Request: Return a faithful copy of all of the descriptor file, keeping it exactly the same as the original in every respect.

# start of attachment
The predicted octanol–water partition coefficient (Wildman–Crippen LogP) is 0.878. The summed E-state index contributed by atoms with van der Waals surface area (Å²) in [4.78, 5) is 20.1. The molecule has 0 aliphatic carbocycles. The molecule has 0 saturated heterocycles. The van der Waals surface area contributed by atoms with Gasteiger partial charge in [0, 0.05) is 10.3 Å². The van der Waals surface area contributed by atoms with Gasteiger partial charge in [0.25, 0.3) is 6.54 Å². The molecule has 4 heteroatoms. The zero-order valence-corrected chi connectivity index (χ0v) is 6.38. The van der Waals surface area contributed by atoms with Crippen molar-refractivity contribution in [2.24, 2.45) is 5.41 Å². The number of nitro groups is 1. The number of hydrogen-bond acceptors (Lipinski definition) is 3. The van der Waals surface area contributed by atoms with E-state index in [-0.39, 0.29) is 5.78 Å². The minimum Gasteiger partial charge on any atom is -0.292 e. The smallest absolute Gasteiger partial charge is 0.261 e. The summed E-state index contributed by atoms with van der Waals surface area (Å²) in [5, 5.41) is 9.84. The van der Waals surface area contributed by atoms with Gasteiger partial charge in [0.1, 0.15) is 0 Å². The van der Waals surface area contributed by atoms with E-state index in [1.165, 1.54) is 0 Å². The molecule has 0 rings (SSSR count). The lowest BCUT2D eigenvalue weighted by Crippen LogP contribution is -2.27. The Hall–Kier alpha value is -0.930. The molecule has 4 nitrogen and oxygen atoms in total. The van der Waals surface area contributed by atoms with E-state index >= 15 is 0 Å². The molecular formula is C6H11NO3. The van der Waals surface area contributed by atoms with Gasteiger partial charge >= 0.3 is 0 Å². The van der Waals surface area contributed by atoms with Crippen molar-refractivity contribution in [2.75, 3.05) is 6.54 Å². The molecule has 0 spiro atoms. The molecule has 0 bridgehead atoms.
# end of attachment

The predicted octanol–water partition coefficient (Wildman–Crippen LogP) is 0.878. The summed E-state index contributed by atoms with van der Waals surface area (Å²) in [4.78, 5) is 20.1. The molecule has 0 aliphatic carbocycles. The molecule has 0 saturated heterocycles. The van der Waals surface area contributed by atoms with Gasteiger partial charge in [0, 0.05) is 10.3 Å². The van der Waals surface area contributed by atoms with Gasteiger partial charge in [0.25, 0.3) is 6.54 Å². The molecule has 4 heteroatoms. The zero-order valence-corrected chi connectivity index (χ0v) is 6.38. The van der Waals surface area contributed by atoms with Crippen molar-refractivity contribution in [2.24, 2.45) is 5.41 Å². The number of nitro groups is 1. The number of hydrogen-bond acceptors (Lipinski definition) is 3. The van der Waals surface area contributed by atoms with E-state index in [-0.39, 0.29) is 5.78 Å². The minimum Gasteiger partial charge on any atom is -0.292 e. The smallest absolute Gasteiger partial charge is 0.261 e. The summed E-state index contributed by atoms with van der Waals surface area (Å²) in [5, 5.41) is 9.84. The van der Waals surface area contributed by atoms with Gasteiger partial charge in [0.1, 0.15) is 0 Å². The van der Waals surface area contributed by atoms with E-state index in [1.165, 1.54) is 0 Å². The molecule has 0 rings (SSSR count). The lowest BCUT2D eigenvalue weighted by Crippen LogP contribution is -2.27. The Hall–Kier alpha value is -0.930. The molecule has 4 nitrogen and oxygen atoms in total. The van der Waals surface area contributed by atoms with E-state index >= 15 is 0 Å². The molecular formula is C6H11NO3. The van der Waals surface area contributed by atoms with Gasteiger partial charge >= 0.3 is 0 Å². The van der Waals surface area contributed by atoms with Crippen molar-refractivity contribution in [2.75, 3.05) is 6.54 Å². The molecule has 0 spiro atoms. The molecule has 0 bridgehead atoms.